Lebanese activist wins recognition for making a difference in women’s lives

Ghida Anani hopes to expand her Lebanese advocacy to other MENA countries.
Friday 22/06/2018
Building capacities. Ghida Anani, the founder and director of ABAAD, an NGO addressing gender-based violence in Lebanon. (ABAAD)
Building capacities. Ghida Anani, the founder and director of ABAAD, an NGO addressing gender-based violence in Lebanon. (ABAAD)

BEIRUT - At 37, she has been listed by the World Bank as one of the ten inspiring women entrepreneurs making a difference in the Middle East and North Africa in 2018. Ghida Anani, the founder and director of ABAAD, an NGO addressing gender-based violence in Lebanon, described the award as a call to move forward.

The listing, which she said came as a “complete surprise,” meant two things for Anani.

“The efforts that we have been doing daily and striving all over the place to achieve is visible and appreciated, which is very motivating,” she said. “Also, it entails more responsibility, in the sense that we need to take what we are doing to a higher level.

“Basically, it was like ‘Oh wow’ the kind of change we are trying to bring is appreciated.”

Anani, a medical social worker and counselling expert by education, saw her vocation develop at an early age.

“Being raised in a nuns’ school and learning about the values of giving, caring for others’ sufferings and being generous affected me a lot,” Anani said. “Also, hearing incidents like child sexual abuse and being in situations in which an older male cousin trying to corner us in an abusive behaviour in play made me think why girls should feel like uncomfortable in such situations and be uncomfortable to talk about it.”

Before founding ABAAD in 2011, Anani worked as a social worker at the Lebanese Council to Resist Violence against Women and co-founded the association KAFA for combating gender-based violence. Her disappointment with the way civil society groups work was what she said drove her to establish her own “model organisation.”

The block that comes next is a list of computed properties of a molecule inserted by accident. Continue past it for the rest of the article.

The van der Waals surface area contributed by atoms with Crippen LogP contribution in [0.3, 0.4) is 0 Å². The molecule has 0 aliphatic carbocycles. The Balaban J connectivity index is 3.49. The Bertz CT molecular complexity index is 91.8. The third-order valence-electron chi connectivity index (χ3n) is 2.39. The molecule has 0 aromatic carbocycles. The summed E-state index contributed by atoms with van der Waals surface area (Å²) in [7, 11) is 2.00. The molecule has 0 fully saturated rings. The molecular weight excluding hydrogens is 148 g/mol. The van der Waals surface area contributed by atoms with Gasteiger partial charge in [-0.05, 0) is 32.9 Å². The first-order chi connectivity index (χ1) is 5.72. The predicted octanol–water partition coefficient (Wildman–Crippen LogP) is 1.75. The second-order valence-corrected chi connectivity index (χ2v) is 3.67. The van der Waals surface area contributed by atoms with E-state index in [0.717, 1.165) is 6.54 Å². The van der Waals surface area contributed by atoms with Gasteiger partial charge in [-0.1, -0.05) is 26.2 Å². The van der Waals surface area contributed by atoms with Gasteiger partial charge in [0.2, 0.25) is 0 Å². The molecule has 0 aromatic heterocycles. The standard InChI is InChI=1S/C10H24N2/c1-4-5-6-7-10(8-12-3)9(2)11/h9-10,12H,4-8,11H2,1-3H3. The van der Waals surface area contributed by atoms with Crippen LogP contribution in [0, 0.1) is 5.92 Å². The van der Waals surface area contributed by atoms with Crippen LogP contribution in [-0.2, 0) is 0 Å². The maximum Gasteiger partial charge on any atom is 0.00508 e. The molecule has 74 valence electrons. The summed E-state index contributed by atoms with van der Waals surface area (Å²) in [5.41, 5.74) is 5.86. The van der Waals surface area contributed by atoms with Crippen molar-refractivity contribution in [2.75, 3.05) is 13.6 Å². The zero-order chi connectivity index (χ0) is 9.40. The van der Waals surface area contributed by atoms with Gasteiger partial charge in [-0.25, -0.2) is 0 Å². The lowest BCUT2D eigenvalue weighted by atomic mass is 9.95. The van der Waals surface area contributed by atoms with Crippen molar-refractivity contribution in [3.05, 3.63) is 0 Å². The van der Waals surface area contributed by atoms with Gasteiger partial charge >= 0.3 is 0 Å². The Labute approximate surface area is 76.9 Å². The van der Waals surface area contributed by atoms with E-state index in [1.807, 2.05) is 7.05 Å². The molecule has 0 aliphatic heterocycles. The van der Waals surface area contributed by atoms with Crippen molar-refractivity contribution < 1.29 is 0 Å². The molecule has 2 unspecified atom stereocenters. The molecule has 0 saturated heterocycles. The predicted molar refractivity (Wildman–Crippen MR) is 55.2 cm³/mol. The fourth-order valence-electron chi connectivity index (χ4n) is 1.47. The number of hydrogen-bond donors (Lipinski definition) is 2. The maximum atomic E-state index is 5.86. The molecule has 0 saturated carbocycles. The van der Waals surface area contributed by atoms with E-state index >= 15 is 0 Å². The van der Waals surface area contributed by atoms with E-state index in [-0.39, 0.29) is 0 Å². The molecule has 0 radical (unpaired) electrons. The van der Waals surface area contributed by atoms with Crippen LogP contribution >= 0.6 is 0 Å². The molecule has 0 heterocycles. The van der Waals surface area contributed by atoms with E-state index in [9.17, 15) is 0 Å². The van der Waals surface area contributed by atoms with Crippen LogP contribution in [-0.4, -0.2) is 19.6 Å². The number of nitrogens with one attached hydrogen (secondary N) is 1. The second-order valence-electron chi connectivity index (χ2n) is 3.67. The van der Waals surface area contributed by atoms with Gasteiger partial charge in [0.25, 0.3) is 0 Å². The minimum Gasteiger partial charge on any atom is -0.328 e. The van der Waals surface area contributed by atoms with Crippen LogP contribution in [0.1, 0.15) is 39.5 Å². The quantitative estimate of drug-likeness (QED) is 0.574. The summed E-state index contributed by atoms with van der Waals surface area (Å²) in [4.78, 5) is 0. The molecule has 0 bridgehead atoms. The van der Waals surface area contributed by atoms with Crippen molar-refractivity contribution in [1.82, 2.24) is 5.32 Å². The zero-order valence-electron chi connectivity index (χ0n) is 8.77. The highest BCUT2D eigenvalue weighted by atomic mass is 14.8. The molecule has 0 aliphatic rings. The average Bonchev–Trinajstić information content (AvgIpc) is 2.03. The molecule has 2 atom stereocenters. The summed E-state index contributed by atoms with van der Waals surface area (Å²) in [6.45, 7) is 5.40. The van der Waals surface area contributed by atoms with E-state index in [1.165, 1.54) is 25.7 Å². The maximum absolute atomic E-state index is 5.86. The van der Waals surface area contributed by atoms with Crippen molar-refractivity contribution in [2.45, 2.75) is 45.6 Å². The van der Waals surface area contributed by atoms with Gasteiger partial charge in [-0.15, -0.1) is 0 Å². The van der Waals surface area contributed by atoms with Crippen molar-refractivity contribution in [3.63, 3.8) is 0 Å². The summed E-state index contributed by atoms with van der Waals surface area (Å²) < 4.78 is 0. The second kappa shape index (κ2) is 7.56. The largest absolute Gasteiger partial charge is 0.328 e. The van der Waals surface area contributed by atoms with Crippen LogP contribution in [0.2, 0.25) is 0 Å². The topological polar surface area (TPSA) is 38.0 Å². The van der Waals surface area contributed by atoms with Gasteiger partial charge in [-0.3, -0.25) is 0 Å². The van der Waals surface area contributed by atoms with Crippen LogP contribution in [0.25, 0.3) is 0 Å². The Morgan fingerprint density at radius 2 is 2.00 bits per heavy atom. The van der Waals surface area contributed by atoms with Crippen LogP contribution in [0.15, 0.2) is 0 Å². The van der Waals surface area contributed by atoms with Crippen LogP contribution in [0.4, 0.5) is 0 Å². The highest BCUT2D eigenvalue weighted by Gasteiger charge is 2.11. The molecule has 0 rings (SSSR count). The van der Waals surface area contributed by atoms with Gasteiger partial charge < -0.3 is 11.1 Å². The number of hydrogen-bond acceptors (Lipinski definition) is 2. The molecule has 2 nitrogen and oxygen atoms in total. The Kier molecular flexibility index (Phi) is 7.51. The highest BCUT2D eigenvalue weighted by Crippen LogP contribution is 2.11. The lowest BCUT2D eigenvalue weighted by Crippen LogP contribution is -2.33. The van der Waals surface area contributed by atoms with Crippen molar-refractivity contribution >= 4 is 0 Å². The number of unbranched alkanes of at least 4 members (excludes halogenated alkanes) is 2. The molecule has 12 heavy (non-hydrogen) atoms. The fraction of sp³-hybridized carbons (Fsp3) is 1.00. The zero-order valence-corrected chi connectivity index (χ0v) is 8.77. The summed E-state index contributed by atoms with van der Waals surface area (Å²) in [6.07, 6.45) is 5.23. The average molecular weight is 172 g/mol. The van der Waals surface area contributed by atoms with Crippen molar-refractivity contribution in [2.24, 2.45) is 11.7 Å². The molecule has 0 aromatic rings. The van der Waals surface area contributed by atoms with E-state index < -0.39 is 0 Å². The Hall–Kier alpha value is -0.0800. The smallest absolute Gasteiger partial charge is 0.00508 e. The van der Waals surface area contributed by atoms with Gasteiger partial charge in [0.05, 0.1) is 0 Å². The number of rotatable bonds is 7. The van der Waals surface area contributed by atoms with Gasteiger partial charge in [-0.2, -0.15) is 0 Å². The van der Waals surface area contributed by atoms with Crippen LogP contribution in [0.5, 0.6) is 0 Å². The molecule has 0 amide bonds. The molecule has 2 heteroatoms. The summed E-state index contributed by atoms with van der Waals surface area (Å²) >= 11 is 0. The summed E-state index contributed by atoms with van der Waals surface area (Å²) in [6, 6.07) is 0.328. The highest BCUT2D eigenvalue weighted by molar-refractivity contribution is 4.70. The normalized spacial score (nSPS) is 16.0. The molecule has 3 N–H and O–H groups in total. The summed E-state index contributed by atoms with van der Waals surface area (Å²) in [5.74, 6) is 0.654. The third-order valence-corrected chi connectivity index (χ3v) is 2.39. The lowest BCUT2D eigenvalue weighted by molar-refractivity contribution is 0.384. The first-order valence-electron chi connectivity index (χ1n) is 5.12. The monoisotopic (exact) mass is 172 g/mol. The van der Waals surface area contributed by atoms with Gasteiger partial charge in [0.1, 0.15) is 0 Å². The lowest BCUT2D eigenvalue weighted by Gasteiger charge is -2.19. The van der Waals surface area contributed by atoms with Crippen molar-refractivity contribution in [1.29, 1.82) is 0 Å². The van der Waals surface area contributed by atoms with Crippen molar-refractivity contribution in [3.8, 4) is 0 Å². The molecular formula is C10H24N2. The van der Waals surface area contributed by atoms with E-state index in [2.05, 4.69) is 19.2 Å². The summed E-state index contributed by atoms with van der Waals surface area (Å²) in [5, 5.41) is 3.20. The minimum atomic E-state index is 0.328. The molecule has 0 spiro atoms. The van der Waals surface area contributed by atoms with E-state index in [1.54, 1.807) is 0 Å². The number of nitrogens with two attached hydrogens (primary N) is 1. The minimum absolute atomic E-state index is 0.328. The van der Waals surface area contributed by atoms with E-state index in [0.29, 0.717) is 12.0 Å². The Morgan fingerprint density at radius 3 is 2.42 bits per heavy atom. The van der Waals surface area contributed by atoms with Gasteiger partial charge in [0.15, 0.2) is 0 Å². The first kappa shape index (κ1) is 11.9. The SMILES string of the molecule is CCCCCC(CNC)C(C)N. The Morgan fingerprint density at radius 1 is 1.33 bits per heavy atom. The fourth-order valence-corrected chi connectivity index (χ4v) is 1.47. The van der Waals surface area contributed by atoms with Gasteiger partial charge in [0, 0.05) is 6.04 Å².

“I wanted to establish an organisation with a clear vision, integrity and well-defined mission. An organisation that addressed both sides of the equation of the problem of gender-based violence, because men if they are contributors or are the problem, they cannot be excluded from any planning for the solution,” she said.

“It is not only about supporting survivors of gender-based violence but also helping rehabilitate the perpetrators and neutralise opponents. For example, the religious institutions might be contributing to the problem and to patriarchy; so we need to talk to them to neutralise them.”

Starting seven years ago with a modest office and a staff of two, today ABAAD has 138 full-time employees, including human rights activists, lawyers, social workers, psychotherapists and researchers dedicated to gender equality and women’s empowerment. Services provided free of charge range from legal consultation to court representation, forensic medicine reports, psychotherapy and group therapy.

The association runs three emergency safe shelters for women affected by gender-based violence and their children, several clinics and safe spaces for counselling in partnership with the Ministry of Social Affairs and three centres providing men who have abusive behaviours with free and anonymous psychotherapy services. Victims of gender-based violence or at risk of being abused can seek safety at the shelters with their children regardless of nationality, religion or race.

ABAAD’s activism was crucial in the campaign that led to the abolishment of Article 522 of the penal code, which exempted the rapist of prosecution if he marries his victim in less than a year.

“Much has been achieved so far with the tireless efforts of women’s organisations and the cost that many women and children paid with their lives all along the way. We have a ministry for women’s affairs at present and this is an achievement by itself,” Anani said.

“The utmost success can be witnessed with the raised awareness of women and the increased disclosure about violations of their rights. However, for Lebanon, still the road is quite long for strengthening and activating women and children protection systems through ensuring quality services for victims while preserving their dignity and respecting their choices.”

Anani said she hoped to expand her advocacy to other MENA countries. “Sharing and replicating the work in Lebanon. Building capacities in ministries to help them do what they should be doing since it is their role in the society,” she said.

“This is where I see ABAAD in the coming years, putting at the disposal of government entities all the expertise on gender issues to actually have a sustainable policy reform.

“ABAAD is for the MENA region, especially countries with which we share the same issues and same cultural background, like Jordan, Syria, and the Palestinian territories, Egypt and also in the Maghreb, where we do lots of work through partners. Ultimately we are looking for having a local presence and registering as an international organisation.”

Anani, who is also a lecturer at the Faculty of Public Health at the Lebanese University, was granted the Women Leadership Achievement Award attributed to outstanding women professionals/leaders in 2014, and the Womanity Award in 2008. She was a guest speaker at the UN secretary-general’s conference during the International Day for the Elimination of Violence against Women in 2009.

ABAAD is engaged with more than 68 donors and partner organisations in various development and humanitarian programmes to promote gender equality and end gender-based violence in Lebanon.